I just read through David Pogue’s freshly published article on the Mapgate situation and noticed a couple interesting revelations. The New York Times technology columnist says that in two weeks, you’ll be able to get Street View in the Google Maps mobile web on your iPhone, iPod touch and iPad.

Right now, you can use Safari on your iOS device to navigate to maps.google.com and use Google’s maps on the web, though without spoken directions (you’ll get written directions instead). More tidbits right below…

From Pogue’s article:

You can still use Google’s maps — on the Web. Visit maps.google.com and accept the offer to create a Home-screen icon for you.

You won’t get spoken directions, but you’ll get written directions, public transportation details, live traffic reports and, of course, Google’s far superior maps and data. (In two weeks, you’ll be able to get Street View this way, too, says Google.)

Pogue’s take on Apple Maps?

In short, Maps is an appalling first release. It may be the most embarrassing, least usable piece of software Apple has ever unleashed.

I’ve reached out to Google and will update the article when I heard back from them.

Pogue also confirmed earlier reports that a standalone iOS Maps app from Google is due by year’s end.

Here’s Apple’s marketing honcho Phil Schiller demoing Street View in the now defunct Google Maps app on the iPad.

A company official told the journo that Apple is acknowledging the stumble.

We own this; we manage the vendors. This is no one’s issue but ours.

Apparently “well over 99 percent” of the feature’s data set is accurate, though even half a percent of faulty data means a lot of flaws, especially when dealing with huge data sets that encompass, well, planet Earth.

Pogue also notes that even though Apple’s written a beautiful app, the main point of contention is questionable data.

It’s as though you just got a $1,500 professional coffee maker and then poured moldy beans into it.

Good point.

Don’t expect Apple to fix inaccuracies immediately:

Since the data is all online, Apple can introduce fixes instantly as they’re made, but “it’s not going to change by Friday,” says a product manager. That’s because, in general, the fixes have to be made one at a time, by hand.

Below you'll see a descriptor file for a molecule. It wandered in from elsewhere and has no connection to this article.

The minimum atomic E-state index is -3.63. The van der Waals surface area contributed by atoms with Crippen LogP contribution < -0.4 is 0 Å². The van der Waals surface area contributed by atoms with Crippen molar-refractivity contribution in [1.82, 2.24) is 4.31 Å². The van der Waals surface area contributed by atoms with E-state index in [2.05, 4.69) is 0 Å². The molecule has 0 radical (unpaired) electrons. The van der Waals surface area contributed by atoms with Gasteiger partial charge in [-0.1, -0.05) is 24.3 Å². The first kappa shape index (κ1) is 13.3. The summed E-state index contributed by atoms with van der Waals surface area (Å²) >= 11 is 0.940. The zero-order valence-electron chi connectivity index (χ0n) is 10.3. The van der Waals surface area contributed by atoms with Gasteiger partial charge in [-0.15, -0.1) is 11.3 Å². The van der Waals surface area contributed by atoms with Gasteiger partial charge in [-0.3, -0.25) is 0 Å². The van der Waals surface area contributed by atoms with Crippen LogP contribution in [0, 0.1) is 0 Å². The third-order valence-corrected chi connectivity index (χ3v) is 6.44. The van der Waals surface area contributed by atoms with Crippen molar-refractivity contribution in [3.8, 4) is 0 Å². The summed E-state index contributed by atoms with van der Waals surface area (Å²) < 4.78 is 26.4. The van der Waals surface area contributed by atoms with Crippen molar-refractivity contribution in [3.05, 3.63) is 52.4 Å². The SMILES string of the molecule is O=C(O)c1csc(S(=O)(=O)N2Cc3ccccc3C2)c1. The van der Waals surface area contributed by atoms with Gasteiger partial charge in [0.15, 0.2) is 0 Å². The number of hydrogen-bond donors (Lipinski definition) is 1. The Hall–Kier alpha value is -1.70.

Now you know why Apple’s been recruiting Google Maps people.

Specifically, Pogue writes, “Apple passes the error reports to TomTom or whichever data vendor is responsible”, which takes time and introduces another layer of complexity.

By the way, if you plan on using the Google Maps web app (it will prompt you to create a home screen shortcut), I suggest checking out Nokia’s mobile maps at maps.nokia.com.

Nokia’s been playing this game on mobile for a very long time and their data sets and traffic data are just as good as Google’s, if not better.

The same goes for Bing Maps at maps.bing.com.

  • All the “AppleGate” issues with each release of a new phone is starting to get really irritating. It’s like people are offended on a personal level that everything isn’t perfect on the phone that they chose to buy and refuse to make compensations.

    Yes Apple Maps aren’t the best thing in the world for some people but please don’t act like its the end of times and a problem that will never be fixed. As soon as a couple people freak out, everyone just seems to jump in with their pitchforks and torches. Because everyone is so “outraged” with whatever “Gate” is going on they don’t even try to find simple solutions. For example-

    A. Use google web maps
    B. Use one of the dozens of maps apps in the AppStore
    or C. Don’t upgrade to iOS 6 if your not on the iPhone 5.

    Apple already said they are working non stop to make maps more functional for the people, (not all remember,) who are in areas experiencing issues. Everyone just needs to take a deep breath, relax, and find something else to occupy their time that they would normally spend complaining.
    Lets be intelligent about this people…

    • Yet it seems like you are offended by people being offended.

  • what a weird comparison…

  • narg

    In my use so far of the Apple Maps, it’s not been that bad for me. Though one feature I do miss a LOT is the street level traffic, at least in my area it’s not there like it is in the Google apps. If they would add that, and include path re-routes due to traffic issues as part of the spoken directions, then Apple’s maps would be up to par with anything avilable.

  • Funny thing. I was on my iPod Touch on reddit, and one link directed to a street view underwater. I was easily moving around. I think it is a hidden function that can only be seen at this time by having direct link.

    • Tr1pTr0p

      Little bitch

  • Andy dang

    Sh*** ppls be calm, jus a map issue, it’s not end of the world, give them some space of time to do better job

  • Might be different overseas, but I haven’t noticed the apple maps app being too wrong in Australia, at least where I live. The only incorrect thing I’ve noticed is that a school nearby is spelt with two Ls instead of one.

    Is anyone actually inconvenienced by the errors, or are they just saying apple maps is shit because everyone else is and they don’t want to be left out?

  • Kurt

    google is top dog in the map sphere. nice to see apple try. ill put my money that google will always be many steps ahead of them, but i give apple credit for trying. hopefully it spurs on more innovation from google.

  • All this Apple maps mess is because Apple chose to cut the rope with Google Maps just for not giving Google something in change for asking Google to add the voice directions feature to the iOS app which wasn’t part of the deal they made for the application.
    The most obvious thing to happen is that if Apple asks to add non negotiated features to their maps app is that Google wasn’t going to give it for free. Now Apple is paying the price for their selfish attitude.